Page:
Lisa DeBenedittis is the associate dean of curriculum and Instruction at Parsons. Her current work is both scholarly and (clinical) practice-based, exploring the roles played by context, continuity, and texture in the designed environment at the intersection of psychoanalysis and design. She has published her work in scholarly publications, including Design Principles and Practices, and Crossing Design Boundaries. Lisa is executive editor and a founder of the Journal of Design Strategies, and a manuscript reviewer for Pennsylvania State College of Medicine’s International Journal of Healthcare and the Humanities.
Sara Diamond is president of the OCAD University, holds a PhD in Computer Science and degrees in new media theory and practice, social history, and communications. Diamond created and was editor-in-chief of www.horizonzero.ca, an on-line showcase for new media art and design, in collaboration with Heritage Canada and the Banff Centre. She is a visualization, wearable technology, and mobile media researcher, artist, and designer. She writes media history criticism for peer reviewed journals and curates festivals and galleries. She currently serves on the Ontario Ministry of Culture’s Minister’s Advisory Council on Arts and Culture, the Board of Directors of the Toronto Arts Council Foundation, and ORANO, the board of National Centre of Excellence GRAND and Interactive Ontario. She is founding chair of the Mobile Experience Innovation Centre and current co-chair (with RBC).
Clive Dilnot is a professor of Design Studies at Parsons. His areas of interest include fine art, history of art, and social philosophy. Has taught at Harvard University and in the United Kingdom, was professor of Design Studies and director of design initiatives at the School of the Art Institute of Chicago, and directed graduate studies in design in Hong Kong. He has written extensively on the history and theory of art, design, and architecture, and most recently on design ethics.
Simone Douglas is the director of the MFA program in Fine Arts at Parsons. She works across photography, video, and installation, and has curated numerous exhibitions. Her work has been exhibited internationally at and are held by collections including the Victoria and Albert Museum, London; the Art Gallery of NSW, Sydney; and the National Gallery of Victoria, Melbourne. Additional exhibitions include at the Photographers Gallery, London; the Museum of Contemporary Art, Sydney; and the Australian Centre for Photography, Sydney. She was project director and curator for Picture Sydney: Landmarks of a New Generation at the Australian Museum, a Getty Conservation Institute Initiative. She has been a guest scholar at Koln International School of Design, initiated the international art and design collective Conjecture, and served on the board of directors at First Draft Gallery, Sydney. Most recently, Simone is running an international visual research project, the Exquisite Corpse. Before joining the faculty at Parsons, she held faculty posts at the College of Fine Arts, University of New South Wales; National Art School, Sydney; and Sydney College of the Arts, University of Sydney (tenured), where she is currently an honorary faculty member. She holds an MFA and a Grad. Dip. Prof. Art Studies from the College of Fine Arts, University of NSW and a BA in Visual Arts from Sydney College of the Arts, University of Sydney.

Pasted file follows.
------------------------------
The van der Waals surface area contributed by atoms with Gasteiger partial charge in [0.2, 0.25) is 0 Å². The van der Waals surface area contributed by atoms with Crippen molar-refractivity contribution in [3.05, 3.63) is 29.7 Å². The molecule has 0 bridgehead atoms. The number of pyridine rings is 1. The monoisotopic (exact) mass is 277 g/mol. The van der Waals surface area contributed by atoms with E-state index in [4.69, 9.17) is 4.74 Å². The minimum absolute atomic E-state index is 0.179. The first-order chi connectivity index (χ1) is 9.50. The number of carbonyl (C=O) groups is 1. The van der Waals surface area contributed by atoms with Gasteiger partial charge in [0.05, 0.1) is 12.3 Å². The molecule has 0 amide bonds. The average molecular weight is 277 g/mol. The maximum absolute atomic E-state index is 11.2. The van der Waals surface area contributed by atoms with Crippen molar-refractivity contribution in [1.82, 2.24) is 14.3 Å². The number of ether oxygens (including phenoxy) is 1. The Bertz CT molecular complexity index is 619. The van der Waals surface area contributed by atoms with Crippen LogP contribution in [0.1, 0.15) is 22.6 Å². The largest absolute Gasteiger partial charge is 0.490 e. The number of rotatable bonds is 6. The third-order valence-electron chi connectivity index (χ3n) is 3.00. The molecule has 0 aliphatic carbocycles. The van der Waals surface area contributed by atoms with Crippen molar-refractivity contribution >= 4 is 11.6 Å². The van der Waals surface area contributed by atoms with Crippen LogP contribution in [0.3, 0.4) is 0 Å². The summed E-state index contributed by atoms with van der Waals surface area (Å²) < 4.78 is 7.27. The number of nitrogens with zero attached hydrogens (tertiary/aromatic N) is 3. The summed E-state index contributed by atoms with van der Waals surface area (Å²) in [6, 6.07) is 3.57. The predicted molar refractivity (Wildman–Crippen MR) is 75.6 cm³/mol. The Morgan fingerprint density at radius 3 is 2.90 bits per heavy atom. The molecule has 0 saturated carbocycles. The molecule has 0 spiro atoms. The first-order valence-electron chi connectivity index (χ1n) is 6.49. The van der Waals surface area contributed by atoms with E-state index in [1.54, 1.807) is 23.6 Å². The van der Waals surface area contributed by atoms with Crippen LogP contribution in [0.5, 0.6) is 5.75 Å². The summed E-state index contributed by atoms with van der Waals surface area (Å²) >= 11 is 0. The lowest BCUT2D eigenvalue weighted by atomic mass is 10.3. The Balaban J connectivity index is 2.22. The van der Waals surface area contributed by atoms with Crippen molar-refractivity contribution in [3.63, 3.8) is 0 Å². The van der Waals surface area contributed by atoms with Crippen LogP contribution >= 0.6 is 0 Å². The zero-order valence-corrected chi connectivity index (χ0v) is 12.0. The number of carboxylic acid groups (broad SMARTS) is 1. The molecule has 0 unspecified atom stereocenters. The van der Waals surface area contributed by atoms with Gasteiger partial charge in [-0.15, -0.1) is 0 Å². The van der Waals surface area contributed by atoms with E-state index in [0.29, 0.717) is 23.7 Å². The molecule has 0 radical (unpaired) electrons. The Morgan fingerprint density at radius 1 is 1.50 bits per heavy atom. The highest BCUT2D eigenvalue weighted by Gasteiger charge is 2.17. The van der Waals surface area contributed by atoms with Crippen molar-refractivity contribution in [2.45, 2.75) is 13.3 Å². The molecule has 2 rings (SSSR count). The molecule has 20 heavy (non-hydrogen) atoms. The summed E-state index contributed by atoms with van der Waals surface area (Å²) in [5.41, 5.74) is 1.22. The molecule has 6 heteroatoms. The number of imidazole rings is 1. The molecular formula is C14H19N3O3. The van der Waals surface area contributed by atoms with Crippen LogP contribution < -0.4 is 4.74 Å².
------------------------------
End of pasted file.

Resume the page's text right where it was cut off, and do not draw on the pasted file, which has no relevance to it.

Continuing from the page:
Bill Gaver is professor of Design and leads the Interaction Research Studio at Goldsmiths, University of London. With his group, he has developed approaches to design ranging from "cultural probes" to the use of documentary film to assess peoples' experiences with designs. He has pursued conceptual work on topics such as ambiguity and interpretation and produced highly-finished prototypes that have been deployed for long-term field trials. His work has been included in major international exhibitions. He is a Fellow of the Royal Society of the Arts and a member of the SIGCHI Academy. Current projects concern designing computational devices for older people, batch production of research prototypes for large-scale field trials, and co-designing communities and devices to explore energy use.
Lisa Grocott is the dean of academic initiatives at Parsons. She has a practice that draws together her experiences as a communication designer, educator, academic administrator and researcher. Lisa’s project-based research works with visualizations that are less interested in mapping precise information and more curious about the discursive agency of ambiguous communication. This research grounded in practice also directly informs Lisa’s scholarship, which explores the relationship between reflective practice and design knowing.